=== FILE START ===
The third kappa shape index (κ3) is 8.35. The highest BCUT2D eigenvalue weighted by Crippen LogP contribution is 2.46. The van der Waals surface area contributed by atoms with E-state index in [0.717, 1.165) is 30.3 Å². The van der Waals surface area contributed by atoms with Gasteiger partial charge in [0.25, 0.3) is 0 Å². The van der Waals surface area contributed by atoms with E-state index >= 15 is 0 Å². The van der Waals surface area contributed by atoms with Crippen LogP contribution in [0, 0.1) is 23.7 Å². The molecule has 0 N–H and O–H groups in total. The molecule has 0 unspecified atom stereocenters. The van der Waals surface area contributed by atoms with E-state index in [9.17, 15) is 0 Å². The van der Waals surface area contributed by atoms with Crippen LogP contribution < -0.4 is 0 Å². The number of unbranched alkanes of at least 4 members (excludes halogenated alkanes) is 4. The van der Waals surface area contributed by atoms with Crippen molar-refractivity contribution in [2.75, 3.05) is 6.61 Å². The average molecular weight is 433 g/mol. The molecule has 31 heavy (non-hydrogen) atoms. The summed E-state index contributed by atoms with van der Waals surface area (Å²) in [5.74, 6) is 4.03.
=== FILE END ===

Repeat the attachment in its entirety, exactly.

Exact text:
The third kappa shape index (κ3) is 8.35. The highest BCUT2D eigenvalue weighted by Crippen LogP contribution is 2.46. The van der Waals surface area contributed by atoms with E-state index in [0.717, 1.165) is 30.3 Å². The van der Waals surface area contributed by atoms with Gasteiger partial charge in [0.25, 0.3) is 0 Å². The van der Waals surface area contributed by atoms with E-state index >= 15 is 0 Å². The van der Waals surface area contributed by atoms with Crippen LogP contribution in [0, 0.1) is 23.7 Å². The molecule has 0 N–H and O–H groups in total. The molecule has 0 unspecified atom stereocenters. The van der Waals surface area contributed by atoms with E-state index in [9.17, 15) is 0 Å². The van der Waals surface area contributed by atoms with Crippen LogP contribution < -0.4 is 0 Å². The number of unbranched alkanes of at least 4 members (excludes halogenated alkanes) is 4. The van der Waals surface area contributed by atoms with Crippen molar-refractivity contribution in [2.75, 3.05) is 6.61 Å². The average molecular weight is 433 g/mol. The molecule has 31 heavy (non-hydrogen) atoms. The summed E-state index contributed by atoms with van der Waals surface area (Å²) in [5.74, 6) is 4.03.